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Len Gates in the UK provided this important caution: on any repairs that require welding, cover all the glass on the car and on any other cars in the workshop where you're working; weld spatter travels far and will bury itself into the surface of any glass it hits. You can get it off with an acrylic scraper but the glass will be permanently pitted. This also applies to grinding sparks.
I just finished doing some repair work to the floors on my Sundance... Now I
don't know the extent of the rust on your car but in order to do a solid
repair you're going to find that you will have to remove metal about an
inch or two beyond where it is rusty. Normally where you see the rust and
holes, the metal is bad underneath the paint.
It's best, if you have the room, to completely remove the seats, carpet and
the lower interior plastic (kick panels and sill moldings) If you can,
unbolt the seatbelts as well, but most times those bolts just don't wan't
move so you may have to cut the carpet around them.
With a good view of the floor you can inspect the frame inside the car. It's very important that the framing is in good shape. If the rust is right into the framing in these areas, it's quite possible the whole car's body is distorted. You should be able to tell by the way the doors close and line up.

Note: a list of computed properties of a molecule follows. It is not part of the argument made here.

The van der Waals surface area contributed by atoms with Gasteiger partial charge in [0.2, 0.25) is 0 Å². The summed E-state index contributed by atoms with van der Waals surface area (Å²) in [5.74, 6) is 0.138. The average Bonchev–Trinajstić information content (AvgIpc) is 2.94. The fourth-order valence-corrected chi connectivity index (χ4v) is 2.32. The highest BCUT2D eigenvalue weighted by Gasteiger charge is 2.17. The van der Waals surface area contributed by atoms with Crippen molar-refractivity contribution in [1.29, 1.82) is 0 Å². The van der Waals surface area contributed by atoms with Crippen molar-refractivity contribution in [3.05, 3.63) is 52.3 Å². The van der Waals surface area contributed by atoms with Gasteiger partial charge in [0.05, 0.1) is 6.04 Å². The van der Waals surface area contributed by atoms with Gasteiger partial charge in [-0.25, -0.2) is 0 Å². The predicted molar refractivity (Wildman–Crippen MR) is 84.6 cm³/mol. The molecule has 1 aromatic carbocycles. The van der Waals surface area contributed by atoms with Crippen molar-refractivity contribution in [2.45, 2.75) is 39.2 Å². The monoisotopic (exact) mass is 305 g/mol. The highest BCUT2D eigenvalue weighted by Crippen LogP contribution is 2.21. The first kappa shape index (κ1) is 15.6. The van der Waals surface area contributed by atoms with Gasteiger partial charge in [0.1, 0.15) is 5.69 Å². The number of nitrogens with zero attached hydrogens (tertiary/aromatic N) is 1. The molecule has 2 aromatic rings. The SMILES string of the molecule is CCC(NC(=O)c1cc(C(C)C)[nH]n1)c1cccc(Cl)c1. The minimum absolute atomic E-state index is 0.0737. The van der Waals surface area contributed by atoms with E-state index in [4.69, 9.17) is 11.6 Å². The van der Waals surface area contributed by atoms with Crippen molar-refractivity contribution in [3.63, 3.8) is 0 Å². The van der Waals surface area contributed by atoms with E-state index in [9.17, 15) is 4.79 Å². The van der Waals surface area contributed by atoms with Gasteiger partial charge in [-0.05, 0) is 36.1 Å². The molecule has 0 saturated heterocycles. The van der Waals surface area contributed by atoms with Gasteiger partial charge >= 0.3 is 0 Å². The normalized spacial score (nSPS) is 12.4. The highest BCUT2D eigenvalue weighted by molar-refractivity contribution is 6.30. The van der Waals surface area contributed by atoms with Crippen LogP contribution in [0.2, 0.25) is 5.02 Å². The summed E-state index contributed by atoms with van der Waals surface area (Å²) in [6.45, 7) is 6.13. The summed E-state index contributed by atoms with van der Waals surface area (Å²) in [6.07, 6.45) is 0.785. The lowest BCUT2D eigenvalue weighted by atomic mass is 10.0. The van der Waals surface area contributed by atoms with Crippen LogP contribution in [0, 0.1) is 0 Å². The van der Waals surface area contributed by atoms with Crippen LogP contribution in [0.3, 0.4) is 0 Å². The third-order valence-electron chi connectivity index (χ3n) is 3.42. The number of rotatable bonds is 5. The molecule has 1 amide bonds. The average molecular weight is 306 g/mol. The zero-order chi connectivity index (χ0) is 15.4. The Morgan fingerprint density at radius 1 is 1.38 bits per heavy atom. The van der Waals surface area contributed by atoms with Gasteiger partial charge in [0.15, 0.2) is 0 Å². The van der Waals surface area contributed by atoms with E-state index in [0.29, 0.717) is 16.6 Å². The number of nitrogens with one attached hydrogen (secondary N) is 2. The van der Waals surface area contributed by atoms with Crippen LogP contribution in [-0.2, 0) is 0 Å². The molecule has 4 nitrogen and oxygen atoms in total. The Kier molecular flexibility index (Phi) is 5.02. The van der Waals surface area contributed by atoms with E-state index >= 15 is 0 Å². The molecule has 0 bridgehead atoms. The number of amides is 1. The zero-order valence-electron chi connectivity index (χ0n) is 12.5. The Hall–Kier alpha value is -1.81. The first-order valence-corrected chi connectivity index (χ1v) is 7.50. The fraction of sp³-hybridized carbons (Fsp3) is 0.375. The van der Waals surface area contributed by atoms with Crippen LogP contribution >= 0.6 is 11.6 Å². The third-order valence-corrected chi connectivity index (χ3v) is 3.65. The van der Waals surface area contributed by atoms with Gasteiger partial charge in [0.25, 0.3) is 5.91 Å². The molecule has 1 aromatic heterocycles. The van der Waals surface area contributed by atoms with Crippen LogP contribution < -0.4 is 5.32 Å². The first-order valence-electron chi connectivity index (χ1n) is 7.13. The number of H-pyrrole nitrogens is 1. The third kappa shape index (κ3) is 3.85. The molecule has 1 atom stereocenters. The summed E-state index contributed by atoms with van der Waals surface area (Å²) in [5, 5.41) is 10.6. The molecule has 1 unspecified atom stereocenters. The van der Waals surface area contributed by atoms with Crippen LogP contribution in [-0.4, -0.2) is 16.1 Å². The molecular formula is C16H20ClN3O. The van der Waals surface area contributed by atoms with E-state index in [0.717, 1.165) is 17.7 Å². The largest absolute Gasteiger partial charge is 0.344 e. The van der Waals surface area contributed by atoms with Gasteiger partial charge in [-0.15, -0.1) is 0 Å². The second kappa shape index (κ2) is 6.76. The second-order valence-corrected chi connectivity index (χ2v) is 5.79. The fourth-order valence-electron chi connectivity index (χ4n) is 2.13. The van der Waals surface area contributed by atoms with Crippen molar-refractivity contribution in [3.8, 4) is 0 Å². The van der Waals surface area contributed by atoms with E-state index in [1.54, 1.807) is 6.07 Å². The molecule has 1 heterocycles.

Sounds like loads of work but believe me it's better to do all that, then patch it up from the outside only to find the frame inside is shot down the road. When I'm doing this kind of work this stage is sometimes causes me to scrap the car.
The way I look at it, if the framing is still good inside and out, any car
is repairable :) The framing also gives you something to weld to.
When I patched my floors, my driver's side floorpan right up underneath the pedals was bad. I got my saws-all out and began to cut all the bad stuff out. I found I had to go about an inch beyound the rust all around. If your car is bad around this area and the otherside be sure to inspect where the K-frame joins to the frame rails underneath and look at the rear of the frame rails to see they are still solidly attached. When you start cutting out the rust make sure you are careful not to cut something on the other side too!! I allmost went through a brake line on mine.
I used metal from the roof of an old car that I had saved before I scrapped it. This metal is normally of heavier guage and works well for this kind of job. I used a little 110volt mig welder to do my floors, its the best tool you could invest in believe me, but I'm sure you could torch weld the floors in too.
As for heat distortion, when you weld in the patch weld them in spots. I spotted every inch on mine and never warped anything. The cars are put together with spot welding anyway. You just have to make sure you seal both sides of the repair when you are done. Doing it this way, makes forming the floorpan easier too. You can use the heat from your previous weld to pound and shape the next spot. Be sure to cut your patches bigger then the spot you want to fix as well. Don't be afraid to overlap in areas either.
If you do have to replace the floorpan metal running over the two main frame rails.. be sure to weld the patch to the flange on the rails too. The floor pan does help stiffen the chassis. Thats the joy about unibody cars *NOT* hehe... Not like the old cars that had separate frames and bodies.
I don't like saying this to anybody, but if the framing is in really bad shape, rob what you can in parts and get another car. I hate telling people that, but I am speaking from experience :)
Let us know if you have a different perspective or method - write to us!
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